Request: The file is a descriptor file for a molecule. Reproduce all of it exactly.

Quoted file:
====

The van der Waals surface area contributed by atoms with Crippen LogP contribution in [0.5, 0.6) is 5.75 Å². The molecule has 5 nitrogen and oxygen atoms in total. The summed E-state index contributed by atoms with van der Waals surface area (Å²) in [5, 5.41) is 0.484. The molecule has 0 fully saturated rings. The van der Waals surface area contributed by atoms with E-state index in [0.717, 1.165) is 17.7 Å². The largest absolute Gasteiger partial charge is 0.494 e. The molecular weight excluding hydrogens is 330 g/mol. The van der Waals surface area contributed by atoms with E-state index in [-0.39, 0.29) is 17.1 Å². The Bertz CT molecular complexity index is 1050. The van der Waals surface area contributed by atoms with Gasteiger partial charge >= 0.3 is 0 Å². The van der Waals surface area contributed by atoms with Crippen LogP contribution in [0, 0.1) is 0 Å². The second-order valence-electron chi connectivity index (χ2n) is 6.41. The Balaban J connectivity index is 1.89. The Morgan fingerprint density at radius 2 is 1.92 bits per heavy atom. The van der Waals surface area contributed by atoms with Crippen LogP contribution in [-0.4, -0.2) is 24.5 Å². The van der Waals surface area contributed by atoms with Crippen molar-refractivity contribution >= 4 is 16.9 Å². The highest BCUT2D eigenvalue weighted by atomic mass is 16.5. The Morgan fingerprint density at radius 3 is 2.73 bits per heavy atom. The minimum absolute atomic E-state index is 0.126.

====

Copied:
The van der Waals surface area contributed by atoms with Crippen LogP contribution in [0.5, 0.6) is 5.75 Å². The molecule has 5 nitrogen and oxygen atoms in total. The summed E-state index contributed by atoms with van der Waals surface area (Å²) in [5, 5.41) is 0.484. The molecule has 0 fully saturated rings. The van der Waals surface area contributed by atoms with E-state index in [0.717, 1.165) is 17.7 Å². The largest absolute Gasteiger partial charge is 0.494 e. The molecular weight excluding hydrogens is 330 g/mol. The van der Waals surface area contributed by atoms with E-state index in [-0.39, 0.29) is 17.1 Å². The Bertz CT molecular complexity index is 1050. The van der Waals surface area contributed by atoms with Gasteiger partial charge >= 0.3 is 0 Å². The van der Waals surface area contributed by atoms with Crippen LogP contribution in [0, 0.1) is 0 Å². The second-order valence-electron chi connectivity index (χ2n) is 6.41. The Balaban J connectivity index is 1.89. The Morgan fingerprint density at radius 2 is 1.92 bits per heavy atom. The van der Waals surface area contributed by atoms with Crippen LogP contribution in [-0.4, -0.2) is 24.5 Å². The van der Waals surface area contributed by atoms with Crippen molar-refractivity contribution >= 4 is 16.9 Å². The highest BCUT2D eigenvalue weighted by atomic mass is 16.5. The Morgan fingerprint density at radius 3 is 2.73 bits per heavy atom. The minimum absolute atomic E-state index is 0.126.